I will say that the Mike Barr/Walt Simonson issue, "The Last Jedi," was the only one that lived up to Goodwin's work. Does Goodwin come back to full-time on the title after this? Should I buy the next omnibus?
    I have to say... like yourself and Lone Ranger, I have also been itching to five these omnibuses a try. I've seen many of the original Star Wars comics by Marvel, though I only own the great Marvel Treasury editions that came out way back when, and the art is quite impressive (Chaykin, Williamson, Simonson... all fantastic).

    Despite the appeal of Goodwin, I've held off looking further into Star Wars comics so far due to (sorry for the blasphemy) my rather low opinion of the Star Wars film franchise. Except for the amazing 1977 original movie and its immediate sequel Empire Strikes Back I pretty much dislike all of the remainder of the chapters of this cinematic saga.

    I guess my question (for Confessor or any other expert on things Star Wars) would be: Can you enjoy the comics even if you hold a dislike for the films?
    Last edited by benday-dot; 06-21-2011 at 04:45 PM.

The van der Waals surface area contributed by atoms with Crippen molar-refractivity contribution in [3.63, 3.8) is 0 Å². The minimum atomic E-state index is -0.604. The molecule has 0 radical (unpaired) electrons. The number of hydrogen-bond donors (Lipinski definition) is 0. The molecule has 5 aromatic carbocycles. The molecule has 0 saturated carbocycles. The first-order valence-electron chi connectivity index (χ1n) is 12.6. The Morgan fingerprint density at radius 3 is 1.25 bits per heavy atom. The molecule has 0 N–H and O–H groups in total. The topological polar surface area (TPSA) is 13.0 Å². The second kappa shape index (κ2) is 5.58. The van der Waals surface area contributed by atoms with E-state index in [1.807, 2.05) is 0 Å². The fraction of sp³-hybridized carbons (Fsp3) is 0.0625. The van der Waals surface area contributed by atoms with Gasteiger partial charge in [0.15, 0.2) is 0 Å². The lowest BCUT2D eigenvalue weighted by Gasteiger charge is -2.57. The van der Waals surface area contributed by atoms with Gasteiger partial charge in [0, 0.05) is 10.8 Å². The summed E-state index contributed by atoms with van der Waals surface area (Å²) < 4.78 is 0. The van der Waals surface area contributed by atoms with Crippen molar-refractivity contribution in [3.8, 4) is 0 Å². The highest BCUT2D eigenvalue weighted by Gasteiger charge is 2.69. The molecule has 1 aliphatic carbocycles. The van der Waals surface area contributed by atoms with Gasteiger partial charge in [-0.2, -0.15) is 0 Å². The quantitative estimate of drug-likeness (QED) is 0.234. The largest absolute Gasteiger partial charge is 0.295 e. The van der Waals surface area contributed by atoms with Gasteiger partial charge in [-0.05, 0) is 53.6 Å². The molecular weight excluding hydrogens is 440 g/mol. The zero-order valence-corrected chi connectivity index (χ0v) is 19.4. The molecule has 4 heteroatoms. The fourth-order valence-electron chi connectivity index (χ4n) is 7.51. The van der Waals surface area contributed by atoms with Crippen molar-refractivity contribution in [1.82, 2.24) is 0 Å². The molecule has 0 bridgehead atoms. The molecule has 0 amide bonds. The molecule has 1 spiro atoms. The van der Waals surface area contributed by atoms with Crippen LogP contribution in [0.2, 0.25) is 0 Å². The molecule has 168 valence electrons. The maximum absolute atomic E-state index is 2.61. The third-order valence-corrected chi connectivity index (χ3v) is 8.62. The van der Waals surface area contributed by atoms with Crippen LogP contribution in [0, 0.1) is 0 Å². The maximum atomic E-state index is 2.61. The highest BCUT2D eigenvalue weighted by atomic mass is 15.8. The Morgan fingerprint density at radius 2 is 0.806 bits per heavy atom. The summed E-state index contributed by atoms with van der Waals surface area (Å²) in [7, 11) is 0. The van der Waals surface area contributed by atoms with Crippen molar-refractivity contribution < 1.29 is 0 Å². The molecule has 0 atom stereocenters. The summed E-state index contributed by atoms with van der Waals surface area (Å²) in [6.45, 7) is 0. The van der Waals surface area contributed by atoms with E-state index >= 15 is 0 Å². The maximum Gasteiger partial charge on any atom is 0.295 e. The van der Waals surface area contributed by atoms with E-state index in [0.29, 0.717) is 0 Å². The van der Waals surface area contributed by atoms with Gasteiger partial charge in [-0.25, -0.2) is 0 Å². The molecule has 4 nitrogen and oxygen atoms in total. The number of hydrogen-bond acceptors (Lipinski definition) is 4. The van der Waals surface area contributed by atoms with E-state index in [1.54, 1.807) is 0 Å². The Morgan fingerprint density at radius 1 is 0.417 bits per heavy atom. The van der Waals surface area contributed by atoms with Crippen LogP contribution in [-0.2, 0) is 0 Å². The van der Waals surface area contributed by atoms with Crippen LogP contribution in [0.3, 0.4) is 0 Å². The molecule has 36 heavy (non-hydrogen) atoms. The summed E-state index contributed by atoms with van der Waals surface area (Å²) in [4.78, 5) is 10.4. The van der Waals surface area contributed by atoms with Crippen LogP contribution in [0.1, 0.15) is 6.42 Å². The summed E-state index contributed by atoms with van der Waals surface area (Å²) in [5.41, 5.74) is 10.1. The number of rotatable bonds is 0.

4. #19
    NOT Bucky O'Hare! The Confessor's Avatar
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    Quote Originally Posted by benday-dot View Post
    I guess my question (for Confessor or any other expert on things Star Wars) would be: Can you enjoy the comics even if you hold a dislike for the films?

    Hmmmm...that's an interesting question actually. I don't really know would be my honest answer. The Marvel comics are certainly geared towards fans of the original trilogy, but as long as you have a handle on the basic premise of the films I think you could potentially just enjoy the comics as darn good space opera. They are, I believe, excellent comics in and off themselves but I obviously have an awful lot of affection for the series and therefore I might not be the best person to ask. I think I'll let others weigh in on this subject.
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  5. #20
    Kicking the hornet's nest Jezebel Bond's Avatar
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    Quote Originally Posted by benday-dot View Post
    I guess my question (for Confessor or any other expert on things Star Wars) would be: Can you enjoy the comics even if you hold a dislike for the films?
    Definitely. I've read some of the Dark Horse Star Wars books. There was one issue where the slain Darth Maul returns, resurrected by the prophets of the darkside to prove that he's a better candidate for the Emperor than Darth Vader. The intent is to destroy Darth Vader because they had doubts about his true feelings, accusing him of not being a true Sith. Maul and Vader have a light-saber duel to the death to determine who's really worthy of the Emperor. Maul's attack against Vader failed as he underestimated Vader's true power. Vader showed his hatred towards himself by stabbing through his own body to kill Maul.